Due to a slight difference of opionion in some of the answers to my question I am still not 100% clear on whether I can use PNG's directly in web design.

                                                       

                                                      If transparency isn't a problem as I dont use that very often, is it acceptable to use PNG's in web design if they are exported and saved as a PNG25?

                                                      I like and often make an image and then place text over it, as a result the text can be unclear if saved and used as a JPEG.
                                                      Nadia-P showed examples of what I am try to achieve with an image I placed on this discussion. If the imaged is saved as a PNG25 the gradient is acceptable and the text clear, the file is also smaller than a JPEG.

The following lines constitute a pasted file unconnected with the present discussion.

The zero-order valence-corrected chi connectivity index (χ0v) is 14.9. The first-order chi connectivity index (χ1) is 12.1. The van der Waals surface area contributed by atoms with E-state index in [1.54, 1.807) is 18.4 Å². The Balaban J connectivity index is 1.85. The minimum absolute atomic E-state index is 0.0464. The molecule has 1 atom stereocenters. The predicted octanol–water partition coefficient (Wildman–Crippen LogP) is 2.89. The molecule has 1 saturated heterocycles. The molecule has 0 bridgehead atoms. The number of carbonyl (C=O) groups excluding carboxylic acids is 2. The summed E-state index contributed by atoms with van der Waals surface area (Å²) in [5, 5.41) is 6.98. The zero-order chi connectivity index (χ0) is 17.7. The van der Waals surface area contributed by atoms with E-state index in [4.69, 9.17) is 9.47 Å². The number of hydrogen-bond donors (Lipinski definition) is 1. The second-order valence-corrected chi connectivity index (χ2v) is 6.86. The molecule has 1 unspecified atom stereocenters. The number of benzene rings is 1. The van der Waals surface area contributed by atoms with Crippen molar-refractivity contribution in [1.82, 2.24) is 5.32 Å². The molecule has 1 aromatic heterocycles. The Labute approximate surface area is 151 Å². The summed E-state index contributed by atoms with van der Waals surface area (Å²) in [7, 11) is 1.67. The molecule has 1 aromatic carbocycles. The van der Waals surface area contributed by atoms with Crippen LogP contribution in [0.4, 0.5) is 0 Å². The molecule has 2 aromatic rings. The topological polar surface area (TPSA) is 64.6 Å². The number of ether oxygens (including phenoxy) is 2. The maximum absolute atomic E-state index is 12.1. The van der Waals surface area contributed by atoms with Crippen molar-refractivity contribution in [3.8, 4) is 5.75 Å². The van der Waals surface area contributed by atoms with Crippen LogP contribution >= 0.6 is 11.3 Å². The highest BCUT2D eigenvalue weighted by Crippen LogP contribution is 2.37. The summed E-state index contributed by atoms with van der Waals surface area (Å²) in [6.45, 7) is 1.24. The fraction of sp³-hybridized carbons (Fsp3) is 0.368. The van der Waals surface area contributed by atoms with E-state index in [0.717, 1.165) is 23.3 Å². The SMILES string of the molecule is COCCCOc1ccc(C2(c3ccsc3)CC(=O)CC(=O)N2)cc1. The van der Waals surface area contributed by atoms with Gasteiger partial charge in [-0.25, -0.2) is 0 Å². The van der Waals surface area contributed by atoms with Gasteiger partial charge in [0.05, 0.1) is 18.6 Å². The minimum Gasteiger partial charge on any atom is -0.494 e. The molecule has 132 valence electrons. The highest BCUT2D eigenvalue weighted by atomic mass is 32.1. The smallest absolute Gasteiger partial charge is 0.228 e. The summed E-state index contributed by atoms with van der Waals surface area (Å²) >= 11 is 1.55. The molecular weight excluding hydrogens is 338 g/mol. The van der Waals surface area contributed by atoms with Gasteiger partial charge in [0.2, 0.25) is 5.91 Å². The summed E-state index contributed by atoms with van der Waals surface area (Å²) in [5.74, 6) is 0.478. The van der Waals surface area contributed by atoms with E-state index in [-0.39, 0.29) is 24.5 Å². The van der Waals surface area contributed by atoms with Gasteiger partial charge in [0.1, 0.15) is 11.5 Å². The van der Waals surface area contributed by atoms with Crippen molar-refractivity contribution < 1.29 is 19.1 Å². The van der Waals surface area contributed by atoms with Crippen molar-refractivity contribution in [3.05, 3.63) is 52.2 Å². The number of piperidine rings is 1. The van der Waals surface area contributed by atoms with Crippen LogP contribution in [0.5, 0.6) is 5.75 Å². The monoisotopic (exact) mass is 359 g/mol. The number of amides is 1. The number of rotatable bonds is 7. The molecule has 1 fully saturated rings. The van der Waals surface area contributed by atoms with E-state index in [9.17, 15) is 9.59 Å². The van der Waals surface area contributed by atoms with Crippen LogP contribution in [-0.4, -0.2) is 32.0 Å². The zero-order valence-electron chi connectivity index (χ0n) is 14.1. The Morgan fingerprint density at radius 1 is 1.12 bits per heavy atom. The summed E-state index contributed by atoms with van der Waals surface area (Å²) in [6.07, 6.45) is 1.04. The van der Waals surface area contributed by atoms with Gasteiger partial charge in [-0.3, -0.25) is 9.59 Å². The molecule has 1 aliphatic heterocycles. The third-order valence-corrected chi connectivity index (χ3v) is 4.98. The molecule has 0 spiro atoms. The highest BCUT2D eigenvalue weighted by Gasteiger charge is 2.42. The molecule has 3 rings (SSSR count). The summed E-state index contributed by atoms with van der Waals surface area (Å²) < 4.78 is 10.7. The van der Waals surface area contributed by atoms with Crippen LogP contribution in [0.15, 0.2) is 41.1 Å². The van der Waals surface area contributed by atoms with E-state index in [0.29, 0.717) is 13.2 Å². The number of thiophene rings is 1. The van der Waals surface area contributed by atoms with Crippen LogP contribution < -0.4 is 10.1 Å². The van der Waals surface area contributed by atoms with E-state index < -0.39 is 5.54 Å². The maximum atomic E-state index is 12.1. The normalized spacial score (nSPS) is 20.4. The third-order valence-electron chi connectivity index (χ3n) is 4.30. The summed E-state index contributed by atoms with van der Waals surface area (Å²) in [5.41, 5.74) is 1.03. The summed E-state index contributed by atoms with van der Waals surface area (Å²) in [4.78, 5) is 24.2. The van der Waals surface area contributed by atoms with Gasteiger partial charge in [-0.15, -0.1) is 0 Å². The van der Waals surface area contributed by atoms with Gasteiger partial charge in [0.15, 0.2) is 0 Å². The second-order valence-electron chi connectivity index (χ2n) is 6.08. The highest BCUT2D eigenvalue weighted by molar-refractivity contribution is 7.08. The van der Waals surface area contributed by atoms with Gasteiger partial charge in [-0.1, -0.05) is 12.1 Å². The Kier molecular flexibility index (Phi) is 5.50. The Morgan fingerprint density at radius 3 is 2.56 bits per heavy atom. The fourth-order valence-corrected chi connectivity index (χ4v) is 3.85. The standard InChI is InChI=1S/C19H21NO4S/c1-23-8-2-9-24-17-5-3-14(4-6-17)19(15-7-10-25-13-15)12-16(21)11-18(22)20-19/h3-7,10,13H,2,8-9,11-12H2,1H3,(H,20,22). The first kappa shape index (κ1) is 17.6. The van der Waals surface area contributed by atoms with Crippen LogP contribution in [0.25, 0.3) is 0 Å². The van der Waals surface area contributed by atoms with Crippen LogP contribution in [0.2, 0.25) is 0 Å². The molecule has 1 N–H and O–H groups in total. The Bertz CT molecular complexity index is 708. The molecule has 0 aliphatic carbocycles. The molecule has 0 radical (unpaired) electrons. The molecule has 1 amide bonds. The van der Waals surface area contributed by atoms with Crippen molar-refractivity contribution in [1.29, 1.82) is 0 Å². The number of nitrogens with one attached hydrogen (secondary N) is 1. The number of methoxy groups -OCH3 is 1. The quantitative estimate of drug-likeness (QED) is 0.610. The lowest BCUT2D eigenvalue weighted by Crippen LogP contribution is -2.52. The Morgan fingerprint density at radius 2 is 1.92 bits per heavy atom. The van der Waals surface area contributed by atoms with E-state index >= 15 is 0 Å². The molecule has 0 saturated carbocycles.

So in conclusion is it safe and acceptable to use a PNG25 in web design rather than a JPEG?

                                                       

                                                      Many thanks.

                                                      • 24. Re: Using .png images in a website?
                                                        pixlor Level 4

                                                        Pete-1967 wrote:

                                                         

                                                        So in conclusion is it safe and acceptable to use a PNG25 in web design rather than a JPEG?

                                                         

                                                         

                                                        Summary:

                                                        Editable Fireworks document PNG - Don't use, it's bigger than it needs to be. Instead, export to: